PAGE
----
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Introduction

The demand for delivering video over the World Wide Web is increasing dramatically. This document is an effort to educate and provide video creators with general guidelines to assist with the activities of producing and distributing video on the Web. One important aspect in this endeavor is to provide realistic expectations. Web video is not TV quality. Bandwidth limitations often make creating quality desktop video a challenge. Tradeoffs will have to be made between file size, image quality, frame rate, and audio quality. Compression affects the look of the video at a given bandwidth. This document offers the opportunity to experience different types of videos at different compression rates in different formats.

The compression/decompression routines developed for Web video are improving everyday. Use these guidelines as just that -- information to guide you in the creation and distribution of video on the World Wide Web. The creation of high-quality video begins with the "big picture" approach. Keep the whole production process in mind while carefully planning each step. There are essentially 2 places where picture quality can be lost.

  • Video captures two-dimensional images of a three-dimensional world. Some of the detail found in the colors, sounds and images may be lost. Using a high quality camera, good lighting and audio equipment and professional production practices are ways to minimize that loss.

  • Compression of the video is necessary to deliver it over the Web. Compression reduces the amount of data or information in the video again. Using the proper compression is another important step in producing quality video. The old saying "Garbage in, garbage out" is as true with video as any other computer process.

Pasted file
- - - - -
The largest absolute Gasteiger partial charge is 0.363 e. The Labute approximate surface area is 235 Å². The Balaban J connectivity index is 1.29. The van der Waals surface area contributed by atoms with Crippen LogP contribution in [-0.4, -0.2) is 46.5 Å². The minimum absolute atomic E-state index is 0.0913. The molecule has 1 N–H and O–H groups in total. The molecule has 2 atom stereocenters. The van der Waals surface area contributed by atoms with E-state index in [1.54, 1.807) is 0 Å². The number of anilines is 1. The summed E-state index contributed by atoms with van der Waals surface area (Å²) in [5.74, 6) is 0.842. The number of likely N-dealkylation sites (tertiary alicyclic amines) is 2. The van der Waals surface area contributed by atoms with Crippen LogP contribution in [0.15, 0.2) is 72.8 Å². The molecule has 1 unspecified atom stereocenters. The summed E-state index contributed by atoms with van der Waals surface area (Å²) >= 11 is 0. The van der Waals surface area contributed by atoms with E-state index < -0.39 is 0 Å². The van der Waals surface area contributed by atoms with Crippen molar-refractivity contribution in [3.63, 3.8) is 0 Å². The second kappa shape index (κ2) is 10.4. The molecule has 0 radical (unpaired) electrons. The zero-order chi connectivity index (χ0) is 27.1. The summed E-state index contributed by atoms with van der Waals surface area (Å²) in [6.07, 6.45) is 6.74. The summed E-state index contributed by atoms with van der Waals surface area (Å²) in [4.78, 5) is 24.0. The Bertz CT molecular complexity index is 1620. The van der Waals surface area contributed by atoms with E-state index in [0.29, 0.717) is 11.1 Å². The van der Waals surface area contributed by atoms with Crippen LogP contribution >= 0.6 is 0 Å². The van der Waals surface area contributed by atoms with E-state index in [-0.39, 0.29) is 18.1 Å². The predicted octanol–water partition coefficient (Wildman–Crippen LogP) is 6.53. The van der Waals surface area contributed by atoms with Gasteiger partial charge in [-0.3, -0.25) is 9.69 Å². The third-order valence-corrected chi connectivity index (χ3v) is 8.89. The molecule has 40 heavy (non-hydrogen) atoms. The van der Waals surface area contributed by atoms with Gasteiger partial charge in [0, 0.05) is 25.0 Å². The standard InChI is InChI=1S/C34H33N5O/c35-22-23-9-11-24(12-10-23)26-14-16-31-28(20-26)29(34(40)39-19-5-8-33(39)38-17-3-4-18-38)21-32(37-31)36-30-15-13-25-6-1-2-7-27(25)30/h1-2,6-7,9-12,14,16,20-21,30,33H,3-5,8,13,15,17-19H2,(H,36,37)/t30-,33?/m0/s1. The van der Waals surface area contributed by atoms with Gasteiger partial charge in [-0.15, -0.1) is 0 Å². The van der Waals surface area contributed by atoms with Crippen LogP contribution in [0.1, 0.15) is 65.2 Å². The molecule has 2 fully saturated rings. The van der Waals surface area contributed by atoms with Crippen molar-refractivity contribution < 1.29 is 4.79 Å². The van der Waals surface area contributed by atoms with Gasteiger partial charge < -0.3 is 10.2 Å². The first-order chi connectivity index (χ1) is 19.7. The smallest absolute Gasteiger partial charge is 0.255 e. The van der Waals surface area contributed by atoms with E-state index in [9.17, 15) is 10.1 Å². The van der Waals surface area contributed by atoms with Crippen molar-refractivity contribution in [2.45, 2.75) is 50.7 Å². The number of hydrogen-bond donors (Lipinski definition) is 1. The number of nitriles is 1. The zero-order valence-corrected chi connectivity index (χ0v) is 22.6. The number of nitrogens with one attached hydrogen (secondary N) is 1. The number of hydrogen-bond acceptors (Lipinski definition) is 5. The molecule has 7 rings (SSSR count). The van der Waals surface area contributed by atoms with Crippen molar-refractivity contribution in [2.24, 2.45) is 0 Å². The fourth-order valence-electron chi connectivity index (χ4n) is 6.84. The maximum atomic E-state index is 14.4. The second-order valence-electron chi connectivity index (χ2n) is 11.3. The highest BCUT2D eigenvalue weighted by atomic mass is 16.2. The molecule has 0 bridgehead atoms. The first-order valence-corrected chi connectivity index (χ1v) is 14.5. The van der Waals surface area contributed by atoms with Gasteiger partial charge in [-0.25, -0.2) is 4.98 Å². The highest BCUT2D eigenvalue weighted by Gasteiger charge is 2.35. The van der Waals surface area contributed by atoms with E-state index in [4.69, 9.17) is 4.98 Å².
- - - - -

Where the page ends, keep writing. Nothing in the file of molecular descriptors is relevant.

Video technology can be exciting and frustrating. The technology is often on the cutting edge and there are varying standards to go by. Different equipment and software can create challenges. Get to know others on campus who are engaging in these activities. Join the UT Digital Video Producers Group by contacting Diane Gierisch at dianeg@forum.utexas.edu.

These guidelines will address the 2 major types of video on the Web: streaming versus progressive download.

  • Streaming media is live and/or archived audio or video content, delivered in almost real-time to an end user's computer via the Internet. It's also called video-on-demand. For large files, streaming is preferable to downloading because you do not have to wait for the file to download before viewing it. Downloading a video file can greatly increase the amount of time it takes to view a presentation. In addition, many computers do not have the storage capacity to store a long presentation. Streamed presentations are experienced as they are downloaded, and generally not stored on the clients system. Viewers do not need to wait for the entire file to download to experience it. Further, it allows the consumer to jump forward or backward to the section of the content of interest.

  • Progressive downloads are files that are downloaded to the viewers computer. The files do not have to be completely downloaded before viewing begins (some media players have a "quickstart" feature) but the final result is that a copy of the movie exists on the viewers computer. For longer (larger) movies and smaller bandwidth versions or users, this may not be desirable. Determine your audience and their method of Internet connectivity when planning your video.

NOTE: The Video on the Web Guidelines will be reviewed and, if necessary, updated bi-annually.


  Updated May 04 2007
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